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Emplacement of the Cabezo Maria lamproite volcano (Miocene, SE Spain)

Emplacement of the Cabezo Maria lamproite volcano (Miocene, SE Spain)
Emplacement of the Cabezo Maria lamproite volcano (Miocene, SE Spain)
Lamproite volcanoes are uncommon in the geological record but are exceptionally well preserved in the Betic Cordilleras of SE Spain, where they erupted during the Late Miocene (Tortonian to Messinian stages). The parent melts are thought to have been channelled through major lithospheric faults to erupt at or near the faulted margins of Neogene sedimentary basins. Lamproite magmas are thought to be relatively CO2-poor (<1 wt %) and are typically characterised by an effusive eruption style and the development of lava lakes and scoria cones. Cabezo María is a relatively small (∼550 m diameter) lamproite volcano that was emplaced within the shallow-water marine-influenced Vera Basin. The lamproites are compositionally similar to those of the Roman Province and generally less potassic (K2O<5 wt%) than other (ultra-) potassic rocks in SE Spain (e.g. Cancarix, Fortuna). The initial eruption stages were dominated by explosive magma-water interactions and the formation of peperites. These are characterised by angular fragments of glassy lamproite lavas (and isolated lobes) incorporated in sediments, locally showing the effects of thermal metamorphism. Further, elutriation pipes and ‘jigsaw-fit’ textures are observed in the peperites. The lavas and peperites are overlain by outward-dipping well-stratified scoria deposits defining part of a cinder cone, which is inferred to have emerged above sea level. Steep internal contacts with inward-dipping, structureless breccias likely represent the inner wall deposits of a central conduit. The deposits are cross-cut by late-stage dykes, which supplied fissure eruptions of geochemically similar lavas capping the scoria cone. The transition from explosive to effusive behaviour may reflect the decreased availability of water, possibly due to downward migration of the feeder conduit below the level of water-saturated sediments.
0258-8900
Gernon, Thomas
658041a0-fdd1-4516-85f4-98895a39235e
Sam, Spence
e68aff7c-801c-4118-859b-4601623b48b8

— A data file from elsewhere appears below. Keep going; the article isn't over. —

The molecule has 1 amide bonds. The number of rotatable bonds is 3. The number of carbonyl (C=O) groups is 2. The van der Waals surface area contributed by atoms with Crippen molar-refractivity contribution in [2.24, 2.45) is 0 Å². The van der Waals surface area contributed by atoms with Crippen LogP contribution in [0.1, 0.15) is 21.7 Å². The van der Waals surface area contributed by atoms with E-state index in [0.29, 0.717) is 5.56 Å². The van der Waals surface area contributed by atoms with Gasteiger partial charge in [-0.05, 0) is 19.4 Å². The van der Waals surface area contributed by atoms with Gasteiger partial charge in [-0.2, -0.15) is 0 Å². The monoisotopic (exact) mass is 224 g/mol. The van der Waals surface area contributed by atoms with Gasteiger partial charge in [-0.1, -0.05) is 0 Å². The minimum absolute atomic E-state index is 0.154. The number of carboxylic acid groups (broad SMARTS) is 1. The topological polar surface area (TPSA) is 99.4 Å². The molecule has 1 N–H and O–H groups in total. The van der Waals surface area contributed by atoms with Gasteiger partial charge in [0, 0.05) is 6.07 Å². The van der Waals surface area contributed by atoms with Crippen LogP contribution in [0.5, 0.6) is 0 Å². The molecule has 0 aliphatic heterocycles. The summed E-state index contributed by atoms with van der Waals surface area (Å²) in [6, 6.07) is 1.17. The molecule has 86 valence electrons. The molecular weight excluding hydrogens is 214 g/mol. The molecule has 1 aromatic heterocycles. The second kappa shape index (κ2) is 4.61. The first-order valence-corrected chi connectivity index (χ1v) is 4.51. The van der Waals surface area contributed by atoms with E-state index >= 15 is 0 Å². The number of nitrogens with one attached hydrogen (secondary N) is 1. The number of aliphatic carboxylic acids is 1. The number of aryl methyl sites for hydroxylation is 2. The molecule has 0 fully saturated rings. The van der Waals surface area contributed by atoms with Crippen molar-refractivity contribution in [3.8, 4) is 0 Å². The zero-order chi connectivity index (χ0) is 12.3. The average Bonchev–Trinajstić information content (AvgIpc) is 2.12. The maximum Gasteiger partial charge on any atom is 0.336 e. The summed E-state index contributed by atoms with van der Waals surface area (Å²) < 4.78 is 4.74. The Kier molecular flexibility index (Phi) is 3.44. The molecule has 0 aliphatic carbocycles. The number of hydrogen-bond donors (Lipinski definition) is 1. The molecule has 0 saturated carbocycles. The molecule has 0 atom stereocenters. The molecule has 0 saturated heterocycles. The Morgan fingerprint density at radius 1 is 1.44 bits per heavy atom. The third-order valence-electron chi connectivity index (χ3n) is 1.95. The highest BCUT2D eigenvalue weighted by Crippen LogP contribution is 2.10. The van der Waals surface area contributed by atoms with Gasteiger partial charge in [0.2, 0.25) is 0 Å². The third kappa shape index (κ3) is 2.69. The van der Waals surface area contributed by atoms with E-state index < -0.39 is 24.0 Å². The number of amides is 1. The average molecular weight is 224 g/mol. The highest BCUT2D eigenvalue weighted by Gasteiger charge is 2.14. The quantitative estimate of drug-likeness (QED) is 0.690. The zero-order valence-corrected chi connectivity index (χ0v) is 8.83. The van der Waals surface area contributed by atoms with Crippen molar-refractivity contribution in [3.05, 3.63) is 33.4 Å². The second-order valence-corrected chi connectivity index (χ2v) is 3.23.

Trueman, Clive
d00d3bd6-a47b-4d47-89ae-841c3d506205
Taylor, Rex
094be7fd-ef61-4acd-a795-7daba2bc6183
Rohling, Eelco
a2a27ef2-fcce-4c71-907b-e692b5ecc685
Hatter, Stuart, James
b43a8c1b-8ae3-4764-8238-3dc597aa0d71
Harding, Ian
5d63b829-a9a7-447f-aa3f-62e8d0e715cb
Gernon, Thomas
658041a0-fdd1-4516-85f4-98895a39235e
Sam, Spence
e68aff7c-801c-4118-859b-4601623b48b8
Trueman, Clive
d00d3bd6-a47b-4d47-89ae-841c3d506205
Taylor, Rex
094be7fd-ef61-4acd-a795-7daba2bc6183
Rohling, Eelco
a2a27ef2-fcce-4c71-907b-e692b5ecc685
Hatter, Stuart, James
b43a8c1b-8ae3-4764-8238-3dc597aa0d71
Harding, Ian
5d63b829-a9a7-447f-aa3f-62e8d0e715cb

Gernon, Thomas, Sam, Spence, Trueman, Clive, Taylor, Rex, Rohling, Eelco, Hatter, Stuart, James and Harding, Ian (2015) Emplacement of the Cabezo Maria lamproite volcano (Miocene, SE Spain). Bulletin of Volcanology, 77 (6), [52]. (doi:10.1007/s00445-015-0934-y).

Record type: Article

Abstract

Lamproite volcanoes are uncommon in the geological record but are exceptionally well preserved in the Betic Cordilleras of SE Spain, where they erupted during the Late Miocene (Tortonian to Messinian stages). The parent melts are thought to have been channelled through major lithospheric faults to erupt at or near the faulted margins of Neogene sedimentary basins. Lamproite magmas are thought to be relatively CO2-poor (<1 wt %) and are typically characterised by an effusive eruption style and the development of lava lakes and scoria cones. Cabezo María is a relatively small (∼550 m diameter) lamproite volcano that was emplaced within the shallow-water marine-influenced Vera Basin. The lamproites are compositionally similar to those of the Roman Province and generally less potassic (K2O<5 wt%) than other (ultra-) potassic rocks in SE Spain (e.g. Cancarix, Fortuna). The initial eruption stages were dominated by explosive magma-water interactions and the formation of peperites. These are characterised by angular fragments of glassy lamproite lavas (and isolated lobes) incorporated in sediments, locally showing the effects of thermal metamorphism. Further, elutriation pipes and ‘jigsaw-fit’ textures are observed in the peperites. The lavas and peperites are overlain by outward-dipping well-stratified scoria deposits defining part of a cinder cone, which is inferred to have emerged above sea level. Steep internal contacts with inward-dipping, structureless breccias likely represent the inner wall deposits of a central conduit. The deposits are cross-cut by late-stage dykes, which supplied fissure eruptions of geochemically similar lavas capping the scoria cone. The transition from explosive to effusive behaviour may reflect the decreased availability of water, possibly due to downward migration of the feeder conduit below the level of water-saturated sediments.

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More information

Published date: June 2015
Organisations: Ocean and Earth Science, Geochemistry, Geology & Geophysics, Paleooceanography & Palaeoclimate

Identifiers

Local EPrints ID: 406252
URI: http://eprints.soton.ac.uk/id/eprint/406252
ISSN: 0258-8900
PURE UUID: 97ffc556-ff9c-43d2-bc04-c20f7127d252
ORCID for Eelco Rohling: ORCID iD orcid.org/0000-0001-5349-2158
ORCID for Stuart, James Hatter: ORCID iD orcid.org/0000-0003-0760-5275
ORCID for Ian Harding: ORCID iD orcid.org/0000-0003-4281-0581

Catalogue record

Date deposited: 10 Mar 2017 10:43
Last modified: 20 Jul 2019 01:25

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